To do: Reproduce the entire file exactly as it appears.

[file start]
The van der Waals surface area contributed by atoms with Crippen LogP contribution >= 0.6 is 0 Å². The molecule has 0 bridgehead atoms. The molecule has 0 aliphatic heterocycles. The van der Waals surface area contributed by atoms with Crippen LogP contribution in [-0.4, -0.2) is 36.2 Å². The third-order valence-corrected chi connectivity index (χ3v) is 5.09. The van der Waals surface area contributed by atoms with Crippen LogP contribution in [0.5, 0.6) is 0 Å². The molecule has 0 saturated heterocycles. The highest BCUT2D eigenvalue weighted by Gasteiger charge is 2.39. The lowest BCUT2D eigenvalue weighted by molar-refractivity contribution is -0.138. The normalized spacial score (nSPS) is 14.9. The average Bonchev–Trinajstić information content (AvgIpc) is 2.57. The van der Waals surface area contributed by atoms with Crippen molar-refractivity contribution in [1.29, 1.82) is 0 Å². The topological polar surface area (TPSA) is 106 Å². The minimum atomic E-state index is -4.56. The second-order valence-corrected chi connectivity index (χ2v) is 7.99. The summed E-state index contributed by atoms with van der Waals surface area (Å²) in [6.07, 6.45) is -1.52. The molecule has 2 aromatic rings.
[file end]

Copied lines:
The van der Waals surface area contributed by atoms with Crippen LogP contribution >= 0.6 is 0 Å². The molecule has 0 bridgehead atoms. The molecule has 0 aliphatic heterocycles. The van der Waals surface area contributed by atoms with Crippen LogP contribution in [-0.4, -0.2) is 36.2 Å². The third-order valence-corrected chi connectivity index (χ3v) is 5.09. The van der Waals surface area contributed by atoms with Crippen LogP contribution in [0.5, 0.6) is 0 Å². The molecule has 0 saturated heterocycles. The highest BCUT2D eigenvalue weighted by Gasteiger charge is 2.39. The lowest BCUT2D eigenvalue weighted by molar-refractivity contribution is -0.138. The normalized spacial score (nSPS) is 14.9. The average Bonchev–Trinajstić information content (AvgIpc) is 2.57. The van der Waals surface area contributed by atoms with Crippen molar-refractivity contribution in [1.29, 1.82) is 0 Å². The topological polar surface area (TPSA) is 106 Å². The minimum atomic E-state index is -4.56. The second-order valence-corrected chi connectivity index (χ2v) is 7.99. The summed E-state index contributed by atoms with van der Waals surface area (Å²) in [6.07, 6.45) is -1.52. The molecule has 2 aromatic rings.